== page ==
With fewer than 70 days to go until Election Day, Senate Minority Leader Harry Reid is asking the FBI to look more closely into the possibility that Russia may try to manipulate the presidential election.
In a letter to FBI Director James Comey, Sen. Reid (D-Nev.) wrote that the threat “is more extensive than is widely known and may include the intent to falsify official election results.”
The warning comes amidst a wave of security breaches targeting U.S. political organizations.
In July, U.S. officials said they believed individuals working for the Russian government were behind the hack of internal emails at the Democratic National Committee. The leaked emails, revealing some DNC staffers’ explicit bias toward Hillary Clinton over Bernie Sanders, exacerbated divisions within the party directly before the Democratic National Convention. In that same month, GOP presidential nominee Democratic presidential nominee Hillary Clinton’s deleted emails from her tenure as secretary of state.
In the latest scare,, leading the FBI to issue a warning telling state election officials nationwide to boost security, CBS News confirmed.
The hacks in Arizona and Illinois reportedly targeted voter registration information - specifically, names, addresses, and perhaps partial social security numbers.
The FBI suspects Russians orchestrated the attack, according to a report in The Washington Post.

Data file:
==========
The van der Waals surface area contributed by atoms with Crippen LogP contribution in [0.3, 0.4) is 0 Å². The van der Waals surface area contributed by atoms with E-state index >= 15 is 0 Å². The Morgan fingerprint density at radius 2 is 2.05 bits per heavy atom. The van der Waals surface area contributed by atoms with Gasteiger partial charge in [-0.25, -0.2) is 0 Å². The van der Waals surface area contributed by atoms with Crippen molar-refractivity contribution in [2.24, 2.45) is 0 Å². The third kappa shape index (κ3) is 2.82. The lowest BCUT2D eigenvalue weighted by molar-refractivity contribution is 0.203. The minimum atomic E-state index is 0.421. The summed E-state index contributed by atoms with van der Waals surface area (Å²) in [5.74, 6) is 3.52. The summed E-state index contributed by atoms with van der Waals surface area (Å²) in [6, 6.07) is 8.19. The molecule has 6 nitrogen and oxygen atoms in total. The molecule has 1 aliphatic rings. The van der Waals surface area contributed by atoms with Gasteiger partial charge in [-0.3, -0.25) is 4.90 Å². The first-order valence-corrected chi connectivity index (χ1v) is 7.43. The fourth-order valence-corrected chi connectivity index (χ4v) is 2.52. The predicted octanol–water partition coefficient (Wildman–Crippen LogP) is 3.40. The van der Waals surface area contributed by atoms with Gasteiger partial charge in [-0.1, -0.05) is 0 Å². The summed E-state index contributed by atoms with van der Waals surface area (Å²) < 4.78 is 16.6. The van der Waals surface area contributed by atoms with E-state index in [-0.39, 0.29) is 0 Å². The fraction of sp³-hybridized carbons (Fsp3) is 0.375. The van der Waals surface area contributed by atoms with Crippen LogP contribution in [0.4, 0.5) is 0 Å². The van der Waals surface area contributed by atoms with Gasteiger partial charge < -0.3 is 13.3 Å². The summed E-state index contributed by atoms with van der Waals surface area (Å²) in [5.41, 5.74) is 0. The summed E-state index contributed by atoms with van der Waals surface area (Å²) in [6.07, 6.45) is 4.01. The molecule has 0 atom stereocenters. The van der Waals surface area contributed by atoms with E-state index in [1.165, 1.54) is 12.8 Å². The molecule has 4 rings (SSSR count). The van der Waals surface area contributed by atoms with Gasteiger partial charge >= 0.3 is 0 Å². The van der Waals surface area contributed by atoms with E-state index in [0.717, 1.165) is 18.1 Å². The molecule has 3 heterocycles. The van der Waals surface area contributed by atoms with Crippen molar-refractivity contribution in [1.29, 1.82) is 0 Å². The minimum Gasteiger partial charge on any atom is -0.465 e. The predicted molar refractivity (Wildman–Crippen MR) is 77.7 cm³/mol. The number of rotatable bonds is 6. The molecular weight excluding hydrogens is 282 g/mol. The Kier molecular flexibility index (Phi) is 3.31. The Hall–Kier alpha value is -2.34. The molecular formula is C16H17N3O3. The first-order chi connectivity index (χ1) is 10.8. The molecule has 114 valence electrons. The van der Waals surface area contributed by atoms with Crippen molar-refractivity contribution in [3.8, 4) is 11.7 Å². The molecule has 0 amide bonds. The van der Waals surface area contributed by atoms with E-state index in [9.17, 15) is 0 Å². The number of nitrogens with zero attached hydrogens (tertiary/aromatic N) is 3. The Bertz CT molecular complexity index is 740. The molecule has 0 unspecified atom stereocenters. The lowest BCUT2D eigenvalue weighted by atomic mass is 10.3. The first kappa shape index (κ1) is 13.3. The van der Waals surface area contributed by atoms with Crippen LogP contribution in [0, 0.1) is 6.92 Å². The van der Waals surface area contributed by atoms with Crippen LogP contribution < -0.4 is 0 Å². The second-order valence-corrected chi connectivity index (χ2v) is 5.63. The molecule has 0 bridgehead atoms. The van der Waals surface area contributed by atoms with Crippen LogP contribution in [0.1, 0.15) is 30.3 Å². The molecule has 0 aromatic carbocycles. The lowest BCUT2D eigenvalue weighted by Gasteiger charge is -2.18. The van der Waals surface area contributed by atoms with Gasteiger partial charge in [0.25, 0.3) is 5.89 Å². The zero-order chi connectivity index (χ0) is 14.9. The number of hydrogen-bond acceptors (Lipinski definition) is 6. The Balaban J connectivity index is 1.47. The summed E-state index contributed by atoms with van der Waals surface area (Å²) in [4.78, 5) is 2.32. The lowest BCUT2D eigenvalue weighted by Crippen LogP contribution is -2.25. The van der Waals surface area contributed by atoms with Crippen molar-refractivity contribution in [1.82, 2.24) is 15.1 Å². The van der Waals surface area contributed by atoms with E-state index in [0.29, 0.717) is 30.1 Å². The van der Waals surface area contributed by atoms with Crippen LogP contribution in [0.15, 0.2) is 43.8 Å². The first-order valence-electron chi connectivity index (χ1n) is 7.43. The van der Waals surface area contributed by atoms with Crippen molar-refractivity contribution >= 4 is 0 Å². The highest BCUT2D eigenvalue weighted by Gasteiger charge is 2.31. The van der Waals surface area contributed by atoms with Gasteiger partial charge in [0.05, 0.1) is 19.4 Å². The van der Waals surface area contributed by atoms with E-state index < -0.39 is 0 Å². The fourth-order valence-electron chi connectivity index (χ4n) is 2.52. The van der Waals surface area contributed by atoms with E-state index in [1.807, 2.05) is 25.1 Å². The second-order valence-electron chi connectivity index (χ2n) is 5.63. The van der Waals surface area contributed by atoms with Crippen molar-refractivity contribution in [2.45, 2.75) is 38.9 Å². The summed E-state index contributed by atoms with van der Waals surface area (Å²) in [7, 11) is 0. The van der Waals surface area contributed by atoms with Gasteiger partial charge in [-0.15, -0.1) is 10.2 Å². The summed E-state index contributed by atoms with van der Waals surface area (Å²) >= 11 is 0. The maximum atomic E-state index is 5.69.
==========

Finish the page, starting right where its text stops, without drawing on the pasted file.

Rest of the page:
Though not necessarily top secret, the targeted data is powerful when bundled together, CNET editor Dan Ackerman told “CBS This Morning” on Tuesday — not to mention the profound effect even a low-level breach has on voter perception.
“It serves to kind of muddy the water and make you feel that the people running your election at the local level are not fully on top their game,” Ackerman said.
Federal officials are working to protect against the next level of attack: a hack that not only retrieves voters’ data but tampers with it.
Ackerman described what that hack might look like on Election Day.
“If you show that you can get in there and get access and basically download that registration information and take it away, the next step is — can you change it, can you mess around with it?” Ackerman said. “When you go to vote and your name is suddenly not on the roll, is it because you forgot to re-register your new address, is it an honest mistake, or did someone go and delete your entry?”
Then, there are worse fears: that hackers could alter results on Election Day.
Though there’s been zero evidence of tampered voting machines in any U.S. election, the recent breaches add “uncertainty onto uncertainty,” Ackerman said.
“It shows you when you have state-run elections and everyone has their own IT department, their own equipment, their own hardware, their own software, their own security practices, which they may or may not keep up with properly, you have a lot of points of weakness in the system,” he warned.
Ackerman said that, in addition to targeting vulnerable voting machines, hackers could target the individual emails and passwords of local officials who have access to voting systems.